• Steamies more or less work like a simple air engine, here's an intense pressure on one side of a piston and open to the air or to a vacuum on the other, now reverse the valves in time with the crank and off you go.

          Except of course for all those steam engines which use turbines and/or a closed cycle steam loop - like your local coal powered electric plant, or the average nuclear powered submarine.

          Note that you can play word games.

          Says the guy who mistakes the subset 'locomotives' for the class 'steam

        • Newcomen might disagree with your assertion that it is extremely bad form to condense the steam inside the cylinder - that is how his steam engines worked. Not until Watt invented his engine was anything other than condensation inside the cylinder even conceived.
          • by vlm (69642)

            Gotta put "worked" in quotes for Newcomen, efficiency was awful, and I believe there were historical hydrolock incidents although given the insanely low speed and low power output and low operating pressures, damage wasn't too severe (mostly a lot of yelling, WTF why isn't the water pump working, etc).

        • Never seen a more accurate explanation.

          Thank you!

  • Another write up (Score:5, Informative)

    by PerlJedi (2406408) Works for Slashdot on Monday December 12, 2011 @01:13PM (#38344442) Homepage Journal
    I also found this story here: http://www.sciencedaily.com/releases/2011/12/111211134002.htm [sciencedaily.com]
  • by Jason Levine (196982) on Monday December 12, 2011 @01:15PM (#38344464)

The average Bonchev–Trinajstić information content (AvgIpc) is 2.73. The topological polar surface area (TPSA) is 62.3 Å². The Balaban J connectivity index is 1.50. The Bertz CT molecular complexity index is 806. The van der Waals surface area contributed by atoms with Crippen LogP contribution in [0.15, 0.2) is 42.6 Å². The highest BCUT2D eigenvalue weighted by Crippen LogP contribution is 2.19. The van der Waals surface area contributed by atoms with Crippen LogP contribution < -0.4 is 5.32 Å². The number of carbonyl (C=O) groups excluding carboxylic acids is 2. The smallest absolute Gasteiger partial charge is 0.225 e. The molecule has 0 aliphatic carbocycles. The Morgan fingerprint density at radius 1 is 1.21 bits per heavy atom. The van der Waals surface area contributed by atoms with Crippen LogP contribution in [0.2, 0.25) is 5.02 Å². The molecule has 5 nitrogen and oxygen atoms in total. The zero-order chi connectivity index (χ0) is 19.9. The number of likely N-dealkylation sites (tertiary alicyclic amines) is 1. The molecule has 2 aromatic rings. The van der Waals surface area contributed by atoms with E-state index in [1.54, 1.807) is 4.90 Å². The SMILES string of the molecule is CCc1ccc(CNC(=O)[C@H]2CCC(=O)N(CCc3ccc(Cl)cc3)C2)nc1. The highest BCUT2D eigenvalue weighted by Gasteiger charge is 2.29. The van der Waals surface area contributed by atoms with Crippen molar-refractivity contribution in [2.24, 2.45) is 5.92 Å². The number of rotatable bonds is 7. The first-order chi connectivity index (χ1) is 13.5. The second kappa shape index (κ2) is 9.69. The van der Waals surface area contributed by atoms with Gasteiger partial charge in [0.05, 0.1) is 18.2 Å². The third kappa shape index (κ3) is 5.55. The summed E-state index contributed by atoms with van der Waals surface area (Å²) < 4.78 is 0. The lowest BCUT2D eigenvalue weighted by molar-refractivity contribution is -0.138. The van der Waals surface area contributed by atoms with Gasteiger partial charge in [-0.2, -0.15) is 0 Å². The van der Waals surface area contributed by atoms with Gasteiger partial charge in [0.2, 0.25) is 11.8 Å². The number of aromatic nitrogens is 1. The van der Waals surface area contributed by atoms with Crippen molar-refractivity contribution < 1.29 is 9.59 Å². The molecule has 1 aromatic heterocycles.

Nano-Steampunk Technology!

    • by ackthpt (218170)

      Nano-Steampunk Technology!

      I'm certaian Studio Foglio could make something of this .. maybe even son nano jagrs.

    • by Sgs-Cruz (526085)
      Nano-steampunk means gluing non-functional pico-watch parts to it.
    • by treeves (963993)

      All they need to do is make a few of them and use them to power a nano-knitting machine and it's a shoe-in for Boing-Boing invention of the year.

  • impressively small (Score:4, Informative)

    by Trepidity (597) <delirium-slashdo ... org minus author> on Monday December 12, 2011 @01:17PM (#38344480)

    Afaik, even considerably larger miniature heat engines have significant problems, which are only recently being solved, but most of the existing research is on things more in the millimeter to centimeter range. I suppose micrometer engines might face different problems entirely, but quite impressive.

    For example, a discussion of difficulties in building a miniaturized combustion-based heat engine:

    The problem being faced by micro-miniature heat engines is that, as the size is reduced, the surface-area-to-volume ratio of the combustor begins to dominate the combustion process. Both the chemical reactivity of the wall and the heat transfer to the wall affect the radical recombination and generation rates of the reactants. If important radicals such as hydroxyl or methyl are destroyed at or near the wall too quickly, the combustion process can be quenched. The thermal and chemical quenching pathways are strongly coupled, so that very small changes in temperature or chemical activity of the wall can lead to significant changes in radical concentration near the wall, making gas phase combustion using air as the oxidant difficult to sustain below a critical length scale (i.e. quenching distance) of a few millimeters (Kuo, 1986).

    Source: This paper (PDF, 2005) [illinois.edu]

    And a working-in-simulation model of a 65 x 22 cm Stirling engine: from a 2008 paper [doi.org]

  • Now all they have to do is build a boat at that scale so they can have the worlds smallest steamboat! You know it will be done eventually....
  • All I'm saying is if I was powering tiny machines, I'd look into an electric field or an external heat source (ex. human body), but now correct me if I'm wrong, but wouldn't this require a constant input of water defeating the portability?

  • The article fails to quote an efficiency rating...are smaller heat engines more efficient than macro-scale ones?
  • by jomama717 (779243) <jomama717@gmail.com> on Monday December 12, 2011 @01:24PM (#38344572) Journal